In another embodiment, the single input connector of the thermo optic device 853, having a resistive heater formed in accordance with the present invention, may alternatively be replaced with two or more input connectors while the two output connectors may be replaced with one or more output connectors depending upon the type and desired use of the thermo optic device 853.

CONCLUSION

The above structures and fabrication methods have been described, by way of example, and not by way of limitation, with respect to resistive heaters for thermo optic devices.

In particular, resistive heaters formed in two mask counts on a surface of a grating of a thermo optic device have been described that eliminate at least one mask count from prior art manufacturing methods. The resistive heater is comprised of a heater region and a conductive path region formed together in a first mask count from a relatively high resistance material. A conductor formed from a relatively low resistance material is formed directly on the conductive path region in a second mask count. Thermo optic devices formed by these two mask count methods are also described.

As a result, resistive heaters of this invention can be formed quicker and cheaper without any corresponding sacrifice in quality, reliability or longevity.

The present invention has been particularly shown and described with respect to certain preferred embodiment(s). However, it will be readily apparent to those of ordinary skill in the art that a wide variety of alternate embodiments, adaptations or variations of the preferred embodiment(s), and/or equivalent embodiments may be made without departing from the intended scope of the present invention as set forth in the appended claims. Accordingly, the present invention is not limited except as by the appended claims.

Claims (6)

1. An apparatus, comprising:
a grating having a core layer disposed therein and having a surface;
a layer including a heater region and a conductive path region on the surface, the layer including a single horizontal surface, the heater region including a single horizontal surface, the conductive path region including a single horizontal surface, wherein the single horizontal surface of the heater region and the single horizontal surface of the conductive path region are parts of the single horizontal surface of the layer, and further wherein the heater region extends at least partially over the core layer; and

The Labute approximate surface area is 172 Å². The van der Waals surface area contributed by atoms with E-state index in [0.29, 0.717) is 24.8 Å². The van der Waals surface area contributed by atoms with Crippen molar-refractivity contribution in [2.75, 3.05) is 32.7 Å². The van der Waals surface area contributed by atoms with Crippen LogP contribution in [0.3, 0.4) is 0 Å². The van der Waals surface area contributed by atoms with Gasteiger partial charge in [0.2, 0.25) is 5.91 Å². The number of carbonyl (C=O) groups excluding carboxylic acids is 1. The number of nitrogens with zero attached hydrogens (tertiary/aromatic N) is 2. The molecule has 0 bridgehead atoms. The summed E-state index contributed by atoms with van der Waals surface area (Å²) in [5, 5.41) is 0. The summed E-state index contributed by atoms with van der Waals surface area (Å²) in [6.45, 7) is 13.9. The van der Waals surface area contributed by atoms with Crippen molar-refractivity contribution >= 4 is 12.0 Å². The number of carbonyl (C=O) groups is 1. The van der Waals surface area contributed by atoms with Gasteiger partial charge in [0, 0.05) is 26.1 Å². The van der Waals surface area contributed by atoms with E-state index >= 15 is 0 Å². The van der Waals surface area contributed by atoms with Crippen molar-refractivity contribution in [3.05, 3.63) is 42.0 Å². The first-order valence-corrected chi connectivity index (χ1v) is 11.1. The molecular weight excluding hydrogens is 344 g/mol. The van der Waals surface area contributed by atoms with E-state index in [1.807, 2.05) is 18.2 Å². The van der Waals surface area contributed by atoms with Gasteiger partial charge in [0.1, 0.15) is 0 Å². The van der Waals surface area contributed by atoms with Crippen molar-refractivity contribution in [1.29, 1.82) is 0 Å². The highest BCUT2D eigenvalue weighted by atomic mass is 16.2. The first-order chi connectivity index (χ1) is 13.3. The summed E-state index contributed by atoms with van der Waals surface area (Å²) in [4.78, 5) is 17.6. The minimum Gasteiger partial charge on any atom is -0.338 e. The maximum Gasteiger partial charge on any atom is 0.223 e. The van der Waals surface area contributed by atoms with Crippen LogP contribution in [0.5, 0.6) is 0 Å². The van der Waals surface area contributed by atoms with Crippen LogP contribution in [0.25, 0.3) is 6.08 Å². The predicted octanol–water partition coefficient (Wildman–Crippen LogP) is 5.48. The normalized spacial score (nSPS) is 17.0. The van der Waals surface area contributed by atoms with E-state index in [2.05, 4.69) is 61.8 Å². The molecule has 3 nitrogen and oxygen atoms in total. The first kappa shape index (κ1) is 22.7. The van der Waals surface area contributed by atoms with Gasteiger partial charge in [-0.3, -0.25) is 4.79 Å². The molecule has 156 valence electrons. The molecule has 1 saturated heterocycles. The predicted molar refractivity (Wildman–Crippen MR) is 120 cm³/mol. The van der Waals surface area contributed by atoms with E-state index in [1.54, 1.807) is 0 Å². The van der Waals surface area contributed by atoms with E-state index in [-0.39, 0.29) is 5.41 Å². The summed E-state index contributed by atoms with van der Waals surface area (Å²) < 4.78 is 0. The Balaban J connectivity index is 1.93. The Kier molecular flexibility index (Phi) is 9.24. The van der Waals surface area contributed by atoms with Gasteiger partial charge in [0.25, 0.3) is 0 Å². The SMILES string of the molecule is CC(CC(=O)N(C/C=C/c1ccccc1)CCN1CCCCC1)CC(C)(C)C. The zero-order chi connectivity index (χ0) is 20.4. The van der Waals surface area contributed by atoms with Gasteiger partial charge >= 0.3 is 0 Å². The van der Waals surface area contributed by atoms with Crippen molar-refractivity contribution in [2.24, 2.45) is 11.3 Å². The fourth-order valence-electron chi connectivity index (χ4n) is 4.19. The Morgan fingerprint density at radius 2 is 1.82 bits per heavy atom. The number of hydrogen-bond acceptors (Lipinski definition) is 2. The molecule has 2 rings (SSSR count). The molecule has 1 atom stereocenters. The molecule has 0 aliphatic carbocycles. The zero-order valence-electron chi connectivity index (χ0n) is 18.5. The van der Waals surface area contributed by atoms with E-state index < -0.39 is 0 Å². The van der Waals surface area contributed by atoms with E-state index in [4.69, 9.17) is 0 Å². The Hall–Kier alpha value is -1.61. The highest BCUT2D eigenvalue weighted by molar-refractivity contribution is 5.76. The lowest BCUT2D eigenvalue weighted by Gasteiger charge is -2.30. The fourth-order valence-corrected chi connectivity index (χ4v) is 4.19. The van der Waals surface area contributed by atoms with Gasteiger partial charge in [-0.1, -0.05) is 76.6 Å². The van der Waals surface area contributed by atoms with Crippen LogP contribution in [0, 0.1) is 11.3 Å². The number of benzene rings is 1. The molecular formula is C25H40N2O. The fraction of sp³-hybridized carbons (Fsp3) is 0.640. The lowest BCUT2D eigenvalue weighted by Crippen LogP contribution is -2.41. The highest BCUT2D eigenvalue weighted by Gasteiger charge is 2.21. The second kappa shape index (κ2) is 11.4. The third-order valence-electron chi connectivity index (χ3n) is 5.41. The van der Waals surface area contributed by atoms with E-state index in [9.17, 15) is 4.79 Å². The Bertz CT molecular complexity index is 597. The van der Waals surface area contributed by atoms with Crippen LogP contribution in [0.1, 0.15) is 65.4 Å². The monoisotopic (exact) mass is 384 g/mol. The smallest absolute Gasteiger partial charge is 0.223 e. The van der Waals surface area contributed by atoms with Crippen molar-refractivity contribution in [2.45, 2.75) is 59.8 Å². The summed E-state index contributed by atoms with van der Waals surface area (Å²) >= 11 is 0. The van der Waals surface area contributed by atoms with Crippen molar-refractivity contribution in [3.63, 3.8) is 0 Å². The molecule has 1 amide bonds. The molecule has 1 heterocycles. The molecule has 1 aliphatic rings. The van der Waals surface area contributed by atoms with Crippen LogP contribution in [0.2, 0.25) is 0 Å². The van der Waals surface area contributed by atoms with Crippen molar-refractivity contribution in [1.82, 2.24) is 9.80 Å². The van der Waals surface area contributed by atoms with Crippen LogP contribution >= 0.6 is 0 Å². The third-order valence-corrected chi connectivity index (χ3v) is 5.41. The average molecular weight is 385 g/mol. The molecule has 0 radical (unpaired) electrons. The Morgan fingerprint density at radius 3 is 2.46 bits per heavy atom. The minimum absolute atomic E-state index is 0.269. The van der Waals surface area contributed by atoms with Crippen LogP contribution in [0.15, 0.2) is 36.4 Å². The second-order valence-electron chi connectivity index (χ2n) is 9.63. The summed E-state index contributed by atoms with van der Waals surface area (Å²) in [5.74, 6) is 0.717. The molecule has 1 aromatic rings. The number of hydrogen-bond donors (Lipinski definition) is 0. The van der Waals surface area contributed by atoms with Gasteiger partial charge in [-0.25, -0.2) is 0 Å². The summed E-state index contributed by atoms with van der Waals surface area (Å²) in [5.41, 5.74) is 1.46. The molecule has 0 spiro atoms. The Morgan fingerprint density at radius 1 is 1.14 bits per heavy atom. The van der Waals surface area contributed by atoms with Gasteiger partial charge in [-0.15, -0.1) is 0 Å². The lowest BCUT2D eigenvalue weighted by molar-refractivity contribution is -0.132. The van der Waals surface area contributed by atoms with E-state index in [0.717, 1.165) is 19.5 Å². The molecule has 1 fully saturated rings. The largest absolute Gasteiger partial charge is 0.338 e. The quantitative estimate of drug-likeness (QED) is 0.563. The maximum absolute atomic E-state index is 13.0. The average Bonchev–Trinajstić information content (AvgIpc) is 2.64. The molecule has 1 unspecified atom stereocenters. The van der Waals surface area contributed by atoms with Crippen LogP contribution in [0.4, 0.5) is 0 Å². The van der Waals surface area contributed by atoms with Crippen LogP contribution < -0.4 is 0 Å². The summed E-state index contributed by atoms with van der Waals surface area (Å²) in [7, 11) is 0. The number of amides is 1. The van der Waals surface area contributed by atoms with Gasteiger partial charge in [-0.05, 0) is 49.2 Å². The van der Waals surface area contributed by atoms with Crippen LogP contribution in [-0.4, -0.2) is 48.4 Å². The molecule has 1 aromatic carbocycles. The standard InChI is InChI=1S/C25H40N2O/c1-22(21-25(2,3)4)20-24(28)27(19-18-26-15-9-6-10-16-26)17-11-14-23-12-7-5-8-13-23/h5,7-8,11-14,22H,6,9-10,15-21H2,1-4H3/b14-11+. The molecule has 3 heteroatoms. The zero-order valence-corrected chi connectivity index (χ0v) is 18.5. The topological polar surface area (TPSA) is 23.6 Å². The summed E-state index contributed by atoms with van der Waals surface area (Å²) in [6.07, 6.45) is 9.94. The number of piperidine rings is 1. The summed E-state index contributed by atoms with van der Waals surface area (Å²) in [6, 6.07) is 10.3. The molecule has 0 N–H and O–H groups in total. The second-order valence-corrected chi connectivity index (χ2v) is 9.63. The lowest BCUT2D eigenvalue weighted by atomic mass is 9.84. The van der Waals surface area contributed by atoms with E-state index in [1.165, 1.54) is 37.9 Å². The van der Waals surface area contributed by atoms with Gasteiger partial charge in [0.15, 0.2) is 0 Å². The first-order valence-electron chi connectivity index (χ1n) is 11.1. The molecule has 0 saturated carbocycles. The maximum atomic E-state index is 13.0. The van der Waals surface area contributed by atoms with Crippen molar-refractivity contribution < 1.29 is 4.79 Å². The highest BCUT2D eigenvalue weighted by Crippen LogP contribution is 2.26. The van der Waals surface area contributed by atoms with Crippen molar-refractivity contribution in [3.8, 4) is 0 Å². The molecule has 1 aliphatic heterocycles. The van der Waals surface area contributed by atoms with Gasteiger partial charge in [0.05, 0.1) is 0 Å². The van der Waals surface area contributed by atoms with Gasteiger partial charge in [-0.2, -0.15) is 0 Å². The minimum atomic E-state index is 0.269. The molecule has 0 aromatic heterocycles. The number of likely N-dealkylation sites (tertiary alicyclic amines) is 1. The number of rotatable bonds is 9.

a conductor, the conductor being formed on the conductive path region, wherein the conductor contacts the heater region directly at the conductive path region, and wherein the conductor contacts the heater region only at the conductive path region.
2. The apparatus of claim 1, wherein the heater region and the conductive path region include a high resistivity material for resisting a current delivered to the heater region via the conductor such that a flow of the current in the conductor is different from a flow of the current in the heater region.
3. The apparatus of claim 2, wherein the conductor includes a low resistivity material, and wherein the low resistivity material has a resistivity value different from a resistivity value of the high resistivity material.
4. A thermo optic apparatus, comprising:
a cladding;
a core layer;
a high resistivity material disposed on the cladding having a heater region and a conductive path region, wherein the heater region extends at least partially over the core layer; and
a low resistivity material on the conductive path region, wherein the high and low resistivity materials form a resistive heater, and wherein a resistivity value of the high resistivity material is different from a resistivity value of the low resistivity material.
5. The apparatus of claim 4, wherein the high resistivity material is on a surface of an upper portion of the cladding.
6. The apparatus of claim 5, wherein the core layer is an optical waveguide having an input waveguide and two output waveguides.
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US20060098911A1 (en) * 2002-08-29 2006-05-11 Micron Technology, Inc. Resistive heater for thermo optic device
US20080226247A1 (en) * 2002-08-29 2008-09-18 Micron Technology, Inc. Waveguide for thermo optic device
US7706647B2 (en) 2002-08-29 2010-04-27 Micron Technology, Inc. Resistive heater for thermo optic device
US7720341B2 (en) 2002-08-29 2010-05-18 Micron Technology, Inc. Waveguide for thermo optic device
US20100220958A1 (en) * 2002-08-29 2010-09-02 Blalock Guy T Waveguide for thermo optic device
US7936955B2 (en) 2002-08-29 2011-05-03 Micron Technology, Inc. Waveguide for thermo optic device
US20110206332A1 (en) * 2002-08-29 2011-08-25 Blalock Guy T Waveguide for thermo optic device
US8111965B2 (en) 2002-08-29 2012-02-07 Micron Technology, Inc. Waveguide for thermo optic device
US9042697B2 (en) 2002-08-29 2015-05-26 Micron Technology, Inc. Resonator for thermo optic device
US9684191B2 (en) 2015-11-05 2017-06-20 International Business Machines Corporation Efficient thermo-optic phase shifters using multi-pass heaters

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US7706647B2 (en) 2010-04-27 grant
US7020365B2 (en) 2006-03-28 grant
US7215838B2 (en) 2007-05-08 grant
US20050031263A1 (en) 2005-02-10 application
US20050025424A1 (en) 2005-02-03 application
US20060228084A1 (en) 2006-10-12 application
US20060098911A1 (en) 2006-05-11 application
US20040042722A1 (en) 2004-03-04 application
US7565039B2 (en) 2009-07-21 grant